Migrating multiple repositories to Git

A few weeks ago I faced the challenge of migrating and merging multiple SVN and Git repositories into one single repository. The stackoverflow discussion “Merge two separate SVN repositories into a single Git repository” contains all the information required to solve this problem. This is a concise reproduction of all the bits an pieces presented in the article.

Migrating Birds, image by Emilian Robert Vicol

The plan is simple:

  1. clone the involved Git repositories
  2. migrate relevant SVN repositories to Git
  3. rewrite the repositories in case of overlaps or errors
  4. create new repository and add empty commit
  5. add remotes for all repositories
  6. fetch all remotes
  7. create a list of all commits of all repositories, sort it chronologically
  8. cherry-pick each commit in the list and apply it in the new repository

And here are the commands that implement the plan above. First clone and migrate Git and SVN repositories.

mkdir ~/delme
cd ~/delme/
git clone ~/dev/repo1
git clone ~/dev/repo2
git svn clone svn://server:/repo3/
git svn clone svn://server:/repo4/

If the repositories have the same file or folder names a history rewrite is necessary. Assuming repo1 overlaps with other repositories, it is a good idea to put the contents of repo1 in a subfolder in the target repository. To accomplish this, the history of the master branch of repo1 is rewritten and all its contents is moved to the folder “subfolder”.

cd repo1
git filter-branch --tree-filter 'mkdir -p subfolder; find -mindepth 1 -maxdepth 1 -not -name subfolder -exec mv {} $fname subfolder \;' master

In this step, it is also possible to completely remove files from a repository. The following command removes the file “invalidfile” in “subfolder” from the repository completely.

git filter-branch -f --index-filter 'git rm -r --cached --ignore-unmatch subfolder/invalidfile;' master

This can be repeated for other repositories as well if necessary or desired. In the next step, the target repository that should contain all merges is created. Remote repositories are added and fetched.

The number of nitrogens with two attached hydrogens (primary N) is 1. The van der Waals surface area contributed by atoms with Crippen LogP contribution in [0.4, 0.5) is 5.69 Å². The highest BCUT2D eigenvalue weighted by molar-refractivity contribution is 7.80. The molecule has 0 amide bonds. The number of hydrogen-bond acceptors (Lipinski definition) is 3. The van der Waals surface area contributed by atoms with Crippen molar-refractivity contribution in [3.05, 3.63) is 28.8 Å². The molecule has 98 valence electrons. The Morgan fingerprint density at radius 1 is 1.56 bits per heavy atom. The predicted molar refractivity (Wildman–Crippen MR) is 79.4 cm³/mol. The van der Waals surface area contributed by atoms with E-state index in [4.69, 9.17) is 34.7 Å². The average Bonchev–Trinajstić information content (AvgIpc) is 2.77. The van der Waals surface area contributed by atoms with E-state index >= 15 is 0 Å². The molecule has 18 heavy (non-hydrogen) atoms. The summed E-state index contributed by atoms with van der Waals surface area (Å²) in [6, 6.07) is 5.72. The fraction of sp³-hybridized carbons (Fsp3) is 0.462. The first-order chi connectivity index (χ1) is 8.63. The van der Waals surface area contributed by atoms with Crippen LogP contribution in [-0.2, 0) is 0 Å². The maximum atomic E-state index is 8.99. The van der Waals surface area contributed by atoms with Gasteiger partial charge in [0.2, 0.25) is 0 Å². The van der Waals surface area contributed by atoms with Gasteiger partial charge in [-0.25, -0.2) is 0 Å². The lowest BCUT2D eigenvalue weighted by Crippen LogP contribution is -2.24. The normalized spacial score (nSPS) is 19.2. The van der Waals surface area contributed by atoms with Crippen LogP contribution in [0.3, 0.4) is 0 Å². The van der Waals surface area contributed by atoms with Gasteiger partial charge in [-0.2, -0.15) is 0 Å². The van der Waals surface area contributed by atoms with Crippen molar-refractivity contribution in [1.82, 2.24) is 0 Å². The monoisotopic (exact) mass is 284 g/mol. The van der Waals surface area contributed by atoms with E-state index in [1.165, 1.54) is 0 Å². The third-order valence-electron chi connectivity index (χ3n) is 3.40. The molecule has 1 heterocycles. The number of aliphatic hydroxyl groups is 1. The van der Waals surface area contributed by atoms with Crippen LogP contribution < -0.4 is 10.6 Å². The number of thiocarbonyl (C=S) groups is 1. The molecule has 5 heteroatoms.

mkdir ~/newpreo
cd ~/newpreo
git init .
git commit --allow-empty -m'Initial commit (empty)'
git branch seed
git checkout seed

git remote add repo1 ~/delme/repo1
git remote add repo2 ~/delme/repo2
git remote add repo3 ~/delme/repo3
git remote add repo4 ~/delme/repo4

git fetch repo1
git fetch repo2
git fetch repo3
git fetch repo4

Finally, file containing lists are created for all commits from all repositories. The lists include the timestamp for each commit (seconds since 1/1/1970). The lists are then sorted and merged. The final result is stored in the file “ordered_commits”. This list is then iterated over and each entry is fed to the git cherry-pick command.

git --no-pager log --format='%at %H' repo1/master > reco1_commits
git --no-pager log --format='%at %H' repo2/master > reco2_commits
git --no-pager log --format='%at %H' repo3/master > reco3_commits
git --no-pager log --format='%at %H' repo4/master > reco4_commits

cat *_commits | sort | cut -d' ' -f2 > ordered_commits

cat ordered_commits | while read commit; do git cherry-pick $commit; done

The cherry-pick command prompts git to apply the commit to the current branch. This results in a repository containing all commits from all 4 repositories in a chronological order. That’s all there is to it.


#1 Chris wrote on March 20, 2014:

I would have assumed you could do some kind of octopus merge to bring them all together. But looking it up I see a merge is only possible when there’s common ancestry, so this cherry-pick/rebase method is required.

#2 Sebastian Schaetz wrote on March 20, 2014:

Chris, the technique seems cumbersome but it really works flawlessly. I cleaned and merged 2 SVN and 2 GIT repositories, the SVN repositories had over 4 years of history. Now everything is in one place, neat and clean.

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